Background and methodology Sexually active women presenting to genitourinary medicine (GUM) clinics are at risk of both sexually transmitted infections and unwanted pregnancies. Emergency hormonal contraception is the only contraceptive service provided in our GUM clinic in Birmingham, UK. We wanted to assess whether contraception use was adequate in women attending our clinic and whether we were missing opportunities to provide more reliable contraception. All new female patients attending the clinic in January 2006 had their notes reviewed to determine current contraception, adequacy of use and contraceptive advice given.
Results A total of 266 women were eligible for contraception. Overall, 148 (56%) of the women used reliable methods. Fifty-five (21%) women were using no contraception and not planning a pregnancy. The under-20s, over-30s and ethnic minorities were more likely to use inadequate or no contraception.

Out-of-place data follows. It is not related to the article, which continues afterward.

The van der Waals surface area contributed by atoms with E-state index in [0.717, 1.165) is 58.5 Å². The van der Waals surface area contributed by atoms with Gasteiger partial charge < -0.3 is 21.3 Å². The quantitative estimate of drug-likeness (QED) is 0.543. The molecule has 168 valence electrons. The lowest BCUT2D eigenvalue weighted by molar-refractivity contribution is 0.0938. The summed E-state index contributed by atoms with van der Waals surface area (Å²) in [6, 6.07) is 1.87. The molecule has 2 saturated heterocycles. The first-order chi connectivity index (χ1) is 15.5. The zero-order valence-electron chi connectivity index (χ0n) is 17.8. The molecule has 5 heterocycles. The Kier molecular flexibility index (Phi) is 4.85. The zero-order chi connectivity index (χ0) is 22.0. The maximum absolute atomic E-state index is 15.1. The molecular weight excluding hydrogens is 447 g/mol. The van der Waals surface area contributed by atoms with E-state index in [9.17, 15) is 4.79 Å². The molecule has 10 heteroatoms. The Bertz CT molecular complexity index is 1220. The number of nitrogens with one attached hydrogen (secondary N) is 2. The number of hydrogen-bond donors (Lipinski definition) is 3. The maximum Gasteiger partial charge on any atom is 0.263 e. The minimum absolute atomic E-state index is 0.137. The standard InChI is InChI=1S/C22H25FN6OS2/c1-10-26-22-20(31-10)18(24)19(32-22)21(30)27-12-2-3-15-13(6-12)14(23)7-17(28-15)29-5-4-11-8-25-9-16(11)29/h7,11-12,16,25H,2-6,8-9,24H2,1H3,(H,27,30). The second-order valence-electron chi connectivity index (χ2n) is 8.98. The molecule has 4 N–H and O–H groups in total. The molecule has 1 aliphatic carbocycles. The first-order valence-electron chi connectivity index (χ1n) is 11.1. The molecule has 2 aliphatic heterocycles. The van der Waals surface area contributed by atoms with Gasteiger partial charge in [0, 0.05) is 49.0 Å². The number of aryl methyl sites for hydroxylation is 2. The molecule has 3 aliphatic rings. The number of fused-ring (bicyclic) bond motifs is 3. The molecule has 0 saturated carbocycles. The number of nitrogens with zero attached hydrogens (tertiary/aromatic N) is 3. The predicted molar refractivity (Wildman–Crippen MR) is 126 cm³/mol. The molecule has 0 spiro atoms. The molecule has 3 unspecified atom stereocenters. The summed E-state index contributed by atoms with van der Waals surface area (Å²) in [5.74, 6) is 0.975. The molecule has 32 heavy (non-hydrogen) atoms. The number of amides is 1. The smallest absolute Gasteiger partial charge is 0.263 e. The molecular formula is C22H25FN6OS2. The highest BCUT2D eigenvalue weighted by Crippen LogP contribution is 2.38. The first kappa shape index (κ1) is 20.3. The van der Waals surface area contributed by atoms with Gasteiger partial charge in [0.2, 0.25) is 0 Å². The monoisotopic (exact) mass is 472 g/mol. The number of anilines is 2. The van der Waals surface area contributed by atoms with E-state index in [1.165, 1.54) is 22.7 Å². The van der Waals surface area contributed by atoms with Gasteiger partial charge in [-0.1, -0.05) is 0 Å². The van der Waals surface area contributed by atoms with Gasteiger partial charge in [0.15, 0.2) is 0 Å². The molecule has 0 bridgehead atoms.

Discussion and conclusions Almost half (43%) the women attending our GUM clinic had inadequate or no contraception, and in addition documentation of contraceptive advice and further information was poor (5%). Young people and ethnic minorities seem particularly vulnerable and at present we are not addressing their contraceptive needs. We plan to conduct a prospective survey to assess this issue further and address feasibility for an on-site contraceptive service.
- genitourinary medicine
- information provision
- sexually transmitted infections
- Accepted December 16, 2006.
- Published by the BMJ Publishing Group Limited. For permission to use (where not already granted under a licence) please go to http://group.bmj.com/group/rights-licensing/permissions
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